Checking In On My Grief Journey
Deborah M. Jackson, MDiv
The Lord never leaves persons on their grief journey whether it’s 2 months or 10 years. It’s hard for me to believe that in a few days it will be 10 months since my mom’s death. There is no time for me, where I am not painfully aware of my mother’s absence from me in this world. No matter how many times I thought about her death, no matter how often I talked to the Lord about what was ahead, He knew there was no way to prepare me for what it would feel like when she was gone. God sees the beginning, middle and end of every situation, and not a single thing could buffer the pain of losing her in my life.
Even with the thousand losses I experienced on the dementia caregiving journey, she was still with me. I must admit, even in the most trying of times, the anguish in my heart, the parts of me that were lost by being immersed in her care – God still spared us so many afflictions. Mom always knew who I was, until about 3 weeks before her death she was still ambulatory dressing herself, she still would peel the potatoes and talk to the dogs. I find myself grateful for the small things and the time God chose to give us. That may be your situation too. Maybe amidst your loss no matter when it was, you can still tap into gifts in your grief. It may take some time, but as you become able, the Lord will comfort you in those sacred spaces.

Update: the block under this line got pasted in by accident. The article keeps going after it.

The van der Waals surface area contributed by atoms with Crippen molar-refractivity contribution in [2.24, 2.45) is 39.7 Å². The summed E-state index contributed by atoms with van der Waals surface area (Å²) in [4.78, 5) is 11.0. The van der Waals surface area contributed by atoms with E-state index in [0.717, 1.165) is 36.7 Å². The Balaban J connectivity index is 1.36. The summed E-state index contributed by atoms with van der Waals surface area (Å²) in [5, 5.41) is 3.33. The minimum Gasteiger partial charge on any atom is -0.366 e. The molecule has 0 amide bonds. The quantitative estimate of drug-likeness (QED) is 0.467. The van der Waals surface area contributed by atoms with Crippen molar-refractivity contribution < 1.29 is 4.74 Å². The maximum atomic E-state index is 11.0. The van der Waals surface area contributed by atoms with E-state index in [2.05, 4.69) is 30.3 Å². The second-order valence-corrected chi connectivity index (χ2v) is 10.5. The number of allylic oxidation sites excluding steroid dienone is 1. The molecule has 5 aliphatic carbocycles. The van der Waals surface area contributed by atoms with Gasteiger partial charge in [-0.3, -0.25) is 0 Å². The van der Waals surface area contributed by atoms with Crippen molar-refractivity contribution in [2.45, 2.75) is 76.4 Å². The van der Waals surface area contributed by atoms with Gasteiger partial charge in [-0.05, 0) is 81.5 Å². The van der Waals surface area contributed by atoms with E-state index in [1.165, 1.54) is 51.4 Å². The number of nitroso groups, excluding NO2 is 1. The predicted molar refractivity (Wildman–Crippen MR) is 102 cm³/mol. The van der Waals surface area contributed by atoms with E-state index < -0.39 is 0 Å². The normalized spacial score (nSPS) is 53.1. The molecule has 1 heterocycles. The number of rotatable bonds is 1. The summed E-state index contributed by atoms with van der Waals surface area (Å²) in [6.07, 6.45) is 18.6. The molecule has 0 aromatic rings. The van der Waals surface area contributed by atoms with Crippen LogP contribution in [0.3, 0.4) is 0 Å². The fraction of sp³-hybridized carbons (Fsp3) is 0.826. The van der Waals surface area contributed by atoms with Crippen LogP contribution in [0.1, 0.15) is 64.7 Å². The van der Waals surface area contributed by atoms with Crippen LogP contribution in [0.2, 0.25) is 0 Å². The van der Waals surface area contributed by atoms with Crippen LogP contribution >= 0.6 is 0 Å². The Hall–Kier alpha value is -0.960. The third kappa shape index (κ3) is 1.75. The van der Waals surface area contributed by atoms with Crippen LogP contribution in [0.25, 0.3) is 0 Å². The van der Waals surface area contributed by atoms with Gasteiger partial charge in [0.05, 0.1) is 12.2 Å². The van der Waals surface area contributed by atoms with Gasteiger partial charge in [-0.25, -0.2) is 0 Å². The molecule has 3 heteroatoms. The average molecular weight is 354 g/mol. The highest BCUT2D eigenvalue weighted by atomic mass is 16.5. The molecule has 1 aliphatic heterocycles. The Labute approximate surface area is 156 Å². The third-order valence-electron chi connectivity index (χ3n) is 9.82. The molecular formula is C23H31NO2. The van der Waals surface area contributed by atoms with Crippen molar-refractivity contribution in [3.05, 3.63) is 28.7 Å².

As I write this, I am tearing up because of how close the pain of losing her still rests on me. Nothing I do is far from her absence. At times the grief pangs come so strongly I feel as if I’m right there at the beginning all over again. The pangs are physical pains that hit my heart and gut reminding me of the vacancy left behind by her absence in my life. I shared with you in a previous article “Figs to Formation” about lessons from our fig tree. It focuses primarily on our forming into the character of Christ. God works in three dimensions, and I gained even more from that ole fig tree. I had shared how Each season the figs would start to develop then fall away prematurely, I wondered why. Well, our fig tree is still flourishing. Please remember, it takes time for God to prepare the foundation in us; it takes time to pilot our recovery too. With grief, there are no setbacks. It’s like a wave we must ride. Grief escapes no one; it cannot be rushed. It is the seasoned, well planted us that will not whither under pressure and severe storms. He’s using the low places in your recovering and your calling. It’s a journey where all that happens on it is meaningful even when it looks grim.